``Here's the thing,'' Crennel said. ``As soon as you take a guy in the top five, everybody expects him to be a savior. Really he's just another football player. He's not a savior. He's a football player. He needs time to grow and develop just like everybody else does, like the 31st pick in the draft.

``The 31st pick gets an opportunity to be on the team, come along and play when he's ready. The top-five pick, you say he should be ready right now. Half of these top-five picks are juniors coming out. They really are not ready.

``They've got the talent and they've got the ability, but what they need is they need to be able to grow and develop and come along. But because they're top five and you pay him X amount of dollars, you say this guy is the savior and he gets thrown in.

``Some of them can't handle the pressure of being the savior.''

• The rush to get young players on the field.

Crennel touched on it. Years ago, even top picks were given the chance to develop.

No more.

Couch was thrown in after one game. Carr started from the get-go.

Palmer seems to have benefited from sitting for a year, just as Philip Rivers did for two years with the San Diego Chargers. That kind of patience with a player, though, is the exception.

``You always like for your first-round pick to be an impact player,'' Packers coach Mike McCarthy said. ``Obviously that's why you pick him in the first round.''

``You drafted them, so you better play them,'' Kansas City Chiefs coach Herm Edwards said. ``You wait three or four years to figure if he's a good player and he's gone (via free agency).

``He's somebody else's good player.''

But forcing a young guy on the field before he's ready is a quick route to a draft bust.

• The measurables take on greater importance.

Height. Weight. Speed in a 40-yard dash. Shuttle speed. Vertical jump. Things that are related to football but aren't football.

Gallery was the can't-miss prospect of the draft in 1998. He was tall, strong and mean.

And a bust.

``I think what happens is you get connected or married to certain players, and I think that's what happens to teams,'' Savage said. ``They get kind of obligated to one or two players and they don't see the forest for the trees.''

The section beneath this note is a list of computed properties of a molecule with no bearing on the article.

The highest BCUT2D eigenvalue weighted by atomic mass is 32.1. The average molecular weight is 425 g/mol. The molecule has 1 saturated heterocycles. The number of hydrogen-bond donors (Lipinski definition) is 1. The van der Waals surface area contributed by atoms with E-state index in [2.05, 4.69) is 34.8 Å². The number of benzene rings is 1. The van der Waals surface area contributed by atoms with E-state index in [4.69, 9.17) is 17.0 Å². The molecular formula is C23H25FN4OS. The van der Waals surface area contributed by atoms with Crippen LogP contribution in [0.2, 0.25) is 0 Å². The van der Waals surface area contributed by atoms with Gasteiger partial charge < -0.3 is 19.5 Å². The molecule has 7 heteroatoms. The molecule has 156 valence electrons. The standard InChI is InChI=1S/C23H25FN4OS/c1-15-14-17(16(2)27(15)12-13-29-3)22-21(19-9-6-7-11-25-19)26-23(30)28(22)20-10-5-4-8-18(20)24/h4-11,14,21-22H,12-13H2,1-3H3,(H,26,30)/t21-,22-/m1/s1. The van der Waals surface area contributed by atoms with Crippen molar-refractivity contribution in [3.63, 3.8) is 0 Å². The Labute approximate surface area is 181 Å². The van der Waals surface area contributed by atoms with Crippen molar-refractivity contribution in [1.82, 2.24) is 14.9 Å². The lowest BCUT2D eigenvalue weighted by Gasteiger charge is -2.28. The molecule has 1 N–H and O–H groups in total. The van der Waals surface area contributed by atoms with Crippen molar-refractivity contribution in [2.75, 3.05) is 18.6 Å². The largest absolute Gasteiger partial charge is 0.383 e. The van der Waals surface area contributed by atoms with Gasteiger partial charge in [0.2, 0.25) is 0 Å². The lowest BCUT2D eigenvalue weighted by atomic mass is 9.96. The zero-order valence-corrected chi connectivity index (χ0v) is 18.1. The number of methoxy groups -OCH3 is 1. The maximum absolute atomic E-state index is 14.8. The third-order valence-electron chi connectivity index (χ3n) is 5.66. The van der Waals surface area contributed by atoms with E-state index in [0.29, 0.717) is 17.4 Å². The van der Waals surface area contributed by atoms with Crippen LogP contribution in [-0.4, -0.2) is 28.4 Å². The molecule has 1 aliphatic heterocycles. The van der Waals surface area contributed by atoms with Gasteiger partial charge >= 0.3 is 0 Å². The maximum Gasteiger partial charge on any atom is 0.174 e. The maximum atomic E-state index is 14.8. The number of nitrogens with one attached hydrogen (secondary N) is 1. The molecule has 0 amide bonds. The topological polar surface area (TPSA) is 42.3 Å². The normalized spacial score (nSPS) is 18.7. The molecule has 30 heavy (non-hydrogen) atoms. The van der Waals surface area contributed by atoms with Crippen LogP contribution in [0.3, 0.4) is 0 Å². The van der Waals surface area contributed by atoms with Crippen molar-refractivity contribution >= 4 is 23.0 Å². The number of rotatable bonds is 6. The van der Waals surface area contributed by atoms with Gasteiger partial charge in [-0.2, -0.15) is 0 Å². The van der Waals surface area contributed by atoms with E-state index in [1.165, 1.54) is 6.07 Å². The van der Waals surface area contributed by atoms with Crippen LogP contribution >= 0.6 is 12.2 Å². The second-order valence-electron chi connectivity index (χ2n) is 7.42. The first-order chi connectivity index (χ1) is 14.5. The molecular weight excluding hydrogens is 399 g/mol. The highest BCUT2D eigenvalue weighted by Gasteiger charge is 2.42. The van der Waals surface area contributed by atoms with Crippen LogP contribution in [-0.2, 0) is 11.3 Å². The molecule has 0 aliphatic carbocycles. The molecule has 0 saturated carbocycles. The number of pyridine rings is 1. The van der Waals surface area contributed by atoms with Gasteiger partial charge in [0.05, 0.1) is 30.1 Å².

Because they fall in love with combine speed or workout strength. It's the dependence on those numbers that make drafting in the top five more difficult, Lions coach Rod Marinelli said.

``Because the measurables are bigger,'' Marinelli said. ``What's everybody talking about? Some of these guys work out (and teams say), `Wow, did you see that guy's workout?'

`` `You see what he ran on his field, on his time, in his conditions, at his school, (with) a full day's rest.' Are you kidding me? It's perfect.

``That's all everybody is talking about, what they've done there,'' Marinelli said. ``You can't. You got to go back to his tape. A lot of times, when you miss on the first round, it's because you started to fall in love with the measurables, not the film.''

The phrases spewed by draftniks seem to become sillier every year, and take on a life of their own. A lineman has ``great feet.'' A quarterback has ``small hands.'' A receiver has ``huge upside.''

Teams pay attention and are influenced by those words.

``You always have to go back and look at the tape,'' Edwards said. ``That's going to tell you what kind of player he is.''

• Quirks.

Courtney Brown had never been injured in college. He comes to the pros and can't stay healthy.

Ricky Williams was an interesting personality, but who knew he'd take a year off to go to India?

As much as teams like to think they know everything about players, there still are surprises.

Even in the top five -- after teams have spent countless hours watching and researching and scouting the players.

Which makes the draft at any spot a bit of a guessing game.

``All drafts have players you can pick from,'' New York Giants General Manager Jerry Reese said. ``You just have to find the right ones for your team.''

Patrick McManamon can be reached at pmcmanamon@thebeaconjournal.com.
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Unread postby consigliere » Sun Apr 22, 2007 7:44 am

Excellent piece indeed.

One thing that really caught my eye:

``I think what happens is you get connected or married to certain players, and I think that's what happens to teams,'' Savage said. ``They get kind of obligated to one or two players and they don't see the forest for the trees.''

I hope Savage is looking in the mirror. No trade up for JR!
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Unread postby yogi » Sun Apr 22, 2007 7:48 am

Right on the money.

Regardless which of the top 5 you want on the Browns, the article rings true.

I know Phil has the philosophy of "needing to hit singles". You think with these top 5 you can hit a Homerun.

I'd be happy with a bases clearing double.

2 things that could happen next Saturday that would spoil my day.

1. Giving up 1st day draft picks to move up.
2. Trading so far down from #3 that will miss out on the Top 5.
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Unread postby jfiling » Sun Apr 22, 2007 8:23 am

That is a really great article. It's so great, I won't even nitpick the math error the editor missed.